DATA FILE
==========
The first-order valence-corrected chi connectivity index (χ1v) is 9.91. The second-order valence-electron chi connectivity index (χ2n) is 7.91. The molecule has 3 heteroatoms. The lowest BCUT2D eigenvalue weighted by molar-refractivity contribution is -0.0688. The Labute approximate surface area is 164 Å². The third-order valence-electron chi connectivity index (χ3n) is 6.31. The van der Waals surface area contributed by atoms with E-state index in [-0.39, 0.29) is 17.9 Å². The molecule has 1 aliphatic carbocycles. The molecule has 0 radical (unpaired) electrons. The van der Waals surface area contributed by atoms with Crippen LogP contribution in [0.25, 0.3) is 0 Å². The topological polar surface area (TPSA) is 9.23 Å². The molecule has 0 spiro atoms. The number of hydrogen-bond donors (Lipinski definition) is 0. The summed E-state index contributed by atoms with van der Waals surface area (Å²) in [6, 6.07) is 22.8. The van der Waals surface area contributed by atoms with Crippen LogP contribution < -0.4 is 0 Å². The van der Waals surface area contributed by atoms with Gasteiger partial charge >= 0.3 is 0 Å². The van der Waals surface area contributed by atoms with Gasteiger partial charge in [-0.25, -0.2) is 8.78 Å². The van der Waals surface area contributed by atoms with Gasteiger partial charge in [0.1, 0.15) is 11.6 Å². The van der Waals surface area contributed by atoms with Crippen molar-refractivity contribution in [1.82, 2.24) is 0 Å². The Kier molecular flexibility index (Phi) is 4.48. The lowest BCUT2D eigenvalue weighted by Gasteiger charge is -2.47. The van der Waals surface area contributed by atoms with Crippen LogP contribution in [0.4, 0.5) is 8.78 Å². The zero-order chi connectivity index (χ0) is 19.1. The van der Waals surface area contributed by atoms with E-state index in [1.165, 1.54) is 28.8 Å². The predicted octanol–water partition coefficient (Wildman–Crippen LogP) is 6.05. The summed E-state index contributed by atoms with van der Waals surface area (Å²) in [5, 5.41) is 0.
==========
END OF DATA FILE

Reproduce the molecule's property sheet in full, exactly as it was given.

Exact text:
The first-order valence-corrected chi connectivity index (χ1v) is 9.91. The second-order valence-electron chi connectivity index (χ2n) is 7.91. The molecule has 3 heteroatoms. The lowest BCUT2D eigenvalue weighted by molar-refractivity contribution is -0.0688. The Labute approximate surface area is 164 Å². The third-order valence-electron chi connectivity index (χ3n) is 6.31. The van der Waals surface area contributed by atoms with E-state index in [-0.39, 0.29) is 17.9 Å². The molecule has 1 aliphatic carbocycles. The molecule has 0 radical (unpaired) electrons. The van der Waals surface area contributed by atoms with Crippen LogP contribution in [0.25, 0.3) is 0 Å². The topological polar surface area (TPSA) is 9.23 Å². The molecule has 0 spiro atoms. The number of hydrogen-bond donors (Lipinski definition) is 0. The summed E-state index contributed by atoms with van der Waals surface area (Å²) in [6, 6.07) is 22.8. The van der Waals surface area contributed by atoms with Crippen LogP contribution < -0.4 is 0 Å². The van der Waals surface area contributed by atoms with Gasteiger partial charge >= 0.3 is 0 Å². The van der Waals surface area contributed by atoms with Gasteiger partial charge in [-0.25, -0.2) is 8.78 Å². The van der Waals surface area contributed by atoms with Gasteiger partial charge in [0.1, 0.15) is 11.6 Å². The van der Waals surface area contributed by atoms with Crippen molar-refractivity contribution in [1.82, 2.24) is 0 Å². The Kier molecular flexibility index (Phi) is 4.48. The lowest BCUT2D eigenvalue weighted by Gasteiger charge is -2.47. The van der Waals surface area contributed by atoms with Crippen LogP contribution in [0.4, 0.5) is 8.78 Å². The zero-order chi connectivity index (χ0) is 19.1. The van der Waals surface area contributed by atoms with E-state index in [1.165, 1.54) is 28.8 Å². The predicted octanol–water partition coefficient (Wildman–Crippen LogP) is 6.05. The summed E-state index contributed by atoms with van der Waals surface area (Å²) in [5, 5.41) is 0.